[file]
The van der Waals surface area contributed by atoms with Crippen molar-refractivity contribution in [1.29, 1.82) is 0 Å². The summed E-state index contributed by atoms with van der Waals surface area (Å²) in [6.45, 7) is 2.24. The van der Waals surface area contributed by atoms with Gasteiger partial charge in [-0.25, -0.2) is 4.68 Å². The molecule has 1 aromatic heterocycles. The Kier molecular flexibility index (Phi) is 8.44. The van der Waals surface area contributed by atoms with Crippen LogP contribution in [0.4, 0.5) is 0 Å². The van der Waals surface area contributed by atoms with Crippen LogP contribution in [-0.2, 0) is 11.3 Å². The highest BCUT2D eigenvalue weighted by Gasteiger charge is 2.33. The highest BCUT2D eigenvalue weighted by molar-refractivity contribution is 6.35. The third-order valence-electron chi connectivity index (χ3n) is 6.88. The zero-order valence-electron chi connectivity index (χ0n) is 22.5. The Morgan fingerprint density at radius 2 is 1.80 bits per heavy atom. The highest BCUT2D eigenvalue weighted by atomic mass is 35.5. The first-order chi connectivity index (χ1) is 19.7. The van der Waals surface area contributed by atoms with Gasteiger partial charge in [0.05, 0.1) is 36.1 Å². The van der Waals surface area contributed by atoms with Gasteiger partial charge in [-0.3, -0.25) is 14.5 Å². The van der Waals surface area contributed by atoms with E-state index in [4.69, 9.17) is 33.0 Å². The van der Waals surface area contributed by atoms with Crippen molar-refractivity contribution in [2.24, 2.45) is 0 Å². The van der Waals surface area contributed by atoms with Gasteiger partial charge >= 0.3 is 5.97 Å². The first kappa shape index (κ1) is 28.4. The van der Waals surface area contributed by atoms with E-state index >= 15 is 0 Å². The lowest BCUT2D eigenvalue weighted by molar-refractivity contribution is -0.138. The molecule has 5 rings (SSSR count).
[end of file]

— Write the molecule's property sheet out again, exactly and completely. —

The van der Waals surface area contributed by atoms with Crippen molar-refractivity contribution in [1.29, 1.82) is 0 Å². The summed E-state index contributed by atoms with van der Waals surface area (Å²) in [6.45, 7) is 2.24. The van der Waals surface area contributed by atoms with Gasteiger partial charge in [-0.25, -0.2) is 4.68 Å². The molecule has 1 aromatic heterocycles. The Kier molecular flexibility index (Phi) is 8.44. The van der Waals surface area contributed by atoms with Crippen LogP contribution in [0.4, 0.5) is 0 Å². The van der Waals surface area contributed by atoms with Crippen LogP contribution in [-0.2, 0) is 11.3 Å². The highest BCUT2D eigenvalue weighted by Gasteiger charge is 2.33. The highest BCUT2D eigenvalue weighted by molar-refractivity contribution is 6.35. The third-order valence-electron chi connectivity index (χ3n) is 6.88. The zero-order valence-electron chi connectivity index (χ0n) is 22.5. The Morgan fingerprint density at radius 2 is 1.80 bits per heavy atom. The highest BCUT2D eigenvalue weighted by atomic mass is 35.5. The first-order chi connectivity index (χ1) is 19.7. The van der Waals surface area contributed by atoms with Gasteiger partial charge in [0.05, 0.1) is 36.1 Å². The van der Waals surface area contributed by atoms with Gasteiger partial charge in [-0.3, -0.25) is 14.5 Å². The van der Waals surface area contributed by atoms with E-state index in [4.69, 9.17) is 33.0 Å². The van der Waals surface area contributed by atoms with Crippen molar-refractivity contribution in [2.24, 2.45) is 0 Å². The van der Waals surface area contributed by atoms with Gasteiger partial charge >= 0.3 is 5.97 Å². The first kappa shape index (κ1) is 28.4. The van der Waals surface area contributed by atoms with E-state index >= 15 is 0 Å². The lowest BCUT2D eigenvalue weighted by molar-refractivity contribution is -0.138. The molecule has 5 rings (SSSR count).